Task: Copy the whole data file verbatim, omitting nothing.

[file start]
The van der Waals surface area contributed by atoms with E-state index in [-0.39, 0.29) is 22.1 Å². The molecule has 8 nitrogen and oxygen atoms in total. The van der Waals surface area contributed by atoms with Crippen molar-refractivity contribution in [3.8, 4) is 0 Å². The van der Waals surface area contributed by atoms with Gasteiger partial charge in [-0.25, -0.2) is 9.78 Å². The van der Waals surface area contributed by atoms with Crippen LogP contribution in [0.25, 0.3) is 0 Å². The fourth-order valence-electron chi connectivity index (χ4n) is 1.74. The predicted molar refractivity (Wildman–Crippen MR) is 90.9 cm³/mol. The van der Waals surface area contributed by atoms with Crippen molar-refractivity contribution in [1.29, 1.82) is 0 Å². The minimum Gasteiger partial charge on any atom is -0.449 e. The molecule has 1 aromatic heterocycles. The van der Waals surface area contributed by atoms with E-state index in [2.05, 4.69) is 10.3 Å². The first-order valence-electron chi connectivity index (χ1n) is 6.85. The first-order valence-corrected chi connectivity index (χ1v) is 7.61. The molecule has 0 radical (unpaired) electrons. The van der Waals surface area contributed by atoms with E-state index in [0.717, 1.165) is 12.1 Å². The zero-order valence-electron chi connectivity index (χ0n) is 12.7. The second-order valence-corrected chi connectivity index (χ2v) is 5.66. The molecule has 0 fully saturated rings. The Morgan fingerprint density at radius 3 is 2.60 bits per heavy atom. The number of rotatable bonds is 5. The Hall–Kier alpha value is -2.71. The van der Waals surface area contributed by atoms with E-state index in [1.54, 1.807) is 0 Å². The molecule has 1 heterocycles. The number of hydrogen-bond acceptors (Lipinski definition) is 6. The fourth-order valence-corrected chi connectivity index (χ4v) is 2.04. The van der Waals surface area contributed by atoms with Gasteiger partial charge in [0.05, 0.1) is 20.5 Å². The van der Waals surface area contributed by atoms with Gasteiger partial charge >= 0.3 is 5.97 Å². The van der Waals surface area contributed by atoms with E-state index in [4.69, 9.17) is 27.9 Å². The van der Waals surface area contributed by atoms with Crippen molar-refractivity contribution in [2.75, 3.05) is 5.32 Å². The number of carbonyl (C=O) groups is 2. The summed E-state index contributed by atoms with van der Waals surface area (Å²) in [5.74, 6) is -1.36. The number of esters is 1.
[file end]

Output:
The van der Waals surface area contributed by atoms with E-state index in [-0.39, 0.29) is 22.1 Å². The molecule has 8 nitrogen and oxygen atoms in total. The van der Waals surface area contributed by atoms with Crippen molar-refractivity contribution in [3.8, 4) is 0 Å². The van der Waals surface area contributed by atoms with Gasteiger partial charge in [-0.25, -0.2) is 9.78 Å². The van der Waals surface area contributed by atoms with Crippen LogP contribution in [0.25, 0.3) is 0 Å². The fourth-order valence-electron chi connectivity index (χ4n) is 1.74. The predicted molar refractivity (Wildman–Crippen MR) is 90.9 cm³/mol. The van der Waals surface area contributed by atoms with Crippen molar-refractivity contribution in [1.29, 1.82) is 0 Å². The minimum Gasteiger partial charge on any atom is -0.449 e. The molecule has 1 aromatic heterocycles. The van der Waals surface area contributed by atoms with E-state index in [2.05, 4.69) is 10.3 Å². The first-order valence-electron chi connectivity index (χ1n) is 6.85. The first-order valence-corrected chi connectivity index (χ1v) is 7.61. The molecule has 0 radical (unpaired) electrons. The van der Waals surface area contributed by atoms with E-state index in [0.717, 1.165) is 12.1 Å². The zero-order valence-electron chi connectivity index (χ0n) is 12.7. The second-order valence-corrected chi connectivity index (χ2v) is 5.66. The molecule has 0 fully saturated rings. The Morgan fingerprint density at radius 3 is 2.60 bits per heavy atom. The number of rotatable bonds is 5. The Hall–Kier alpha value is -2.71. The van der Waals surface area contributed by atoms with E-state index in [1.54, 1.807) is 0 Å². The molecule has 1 heterocycles. The number of hydrogen-bond acceptors (Lipinski definition) is 6. The fourth-order valence-corrected chi connectivity index (χ4v) is 2.04. The van der Waals surface area contributed by atoms with Gasteiger partial charge in [0.05, 0.1) is 20.5 Å². The van der Waals surface area contributed by atoms with Gasteiger partial charge >= 0.3 is 5.97 Å². The van der Waals surface area contributed by atoms with E-state index in [4.69, 9.17) is 27.9 Å². The van der Waals surface area contributed by atoms with Crippen molar-refractivity contribution in [2.75, 3.05) is 5.32 Å². The number of carbonyl (C=O) groups is 2. The summed E-state index contributed by atoms with van der Waals surface area (Å²) in [5.74, 6) is -1.36. The number of esters is 1.